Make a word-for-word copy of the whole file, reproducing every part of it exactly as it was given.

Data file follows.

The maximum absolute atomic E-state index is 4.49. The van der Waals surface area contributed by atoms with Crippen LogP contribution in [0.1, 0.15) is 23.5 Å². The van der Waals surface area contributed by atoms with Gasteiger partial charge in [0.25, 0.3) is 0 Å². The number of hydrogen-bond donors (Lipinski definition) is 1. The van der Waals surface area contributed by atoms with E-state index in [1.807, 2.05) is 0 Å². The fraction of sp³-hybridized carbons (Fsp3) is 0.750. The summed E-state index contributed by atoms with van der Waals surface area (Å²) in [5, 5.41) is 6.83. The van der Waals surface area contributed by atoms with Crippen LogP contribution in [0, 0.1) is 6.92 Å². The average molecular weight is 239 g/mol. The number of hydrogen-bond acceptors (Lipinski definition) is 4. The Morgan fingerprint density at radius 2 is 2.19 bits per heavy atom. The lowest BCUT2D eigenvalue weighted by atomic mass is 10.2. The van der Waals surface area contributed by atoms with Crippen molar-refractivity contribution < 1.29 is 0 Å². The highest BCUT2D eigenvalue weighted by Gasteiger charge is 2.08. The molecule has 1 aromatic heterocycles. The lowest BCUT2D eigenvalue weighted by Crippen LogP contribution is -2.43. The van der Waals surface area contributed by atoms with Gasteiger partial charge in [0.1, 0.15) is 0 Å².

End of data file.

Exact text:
The maximum absolute atomic E-state index is 4.49. The van der Waals surface area contributed by atoms with Crippen LogP contribution in [0.1, 0.15) is 23.5 Å². The van der Waals surface area contributed by atoms with Gasteiger partial charge in [0.25, 0.3) is 0 Å². The number of hydrogen-bond donors (Lipinski definition) is 1. The van der Waals surface area contributed by atoms with E-state index in [1.807, 2.05) is 0 Å². The fraction of sp³-hybridized carbons (Fsp3) is 0.750. The summed E-state index contributed by atoms with van der Waals surface area (Å²) in [5, 5.41) is 6.83. The van der Waals surface area contributed by atoms with Crippen LogP contribution in [0, 0.1) is 6.92 Å². The average molecular weight is 239 g/mol. The number of hydrogen-bond acceptors (Lipinski definition) is 4. The Morgan fingerprint density at radius 2 is 2.19 bits per heavy atom. The lowest BCUT2D eigenvalue weighted by atomic mass is 10.2. The van der Waals surface area contributed by atoms with Crippen molar-refractivity contribution < 1.29 is 0 Å². The highest BCUT2D eigenvalue weighted by Gasteiger charge is 2.08. The molecule has 1 aromatic heterocycles. The lowest BCUT2D eigenvalue weighted by Crippen LogP contribution is -2.43. The van der Waals surface area contributed by atoms with Gasteiger partial charge in [0.1, 0.15) is 0 Å².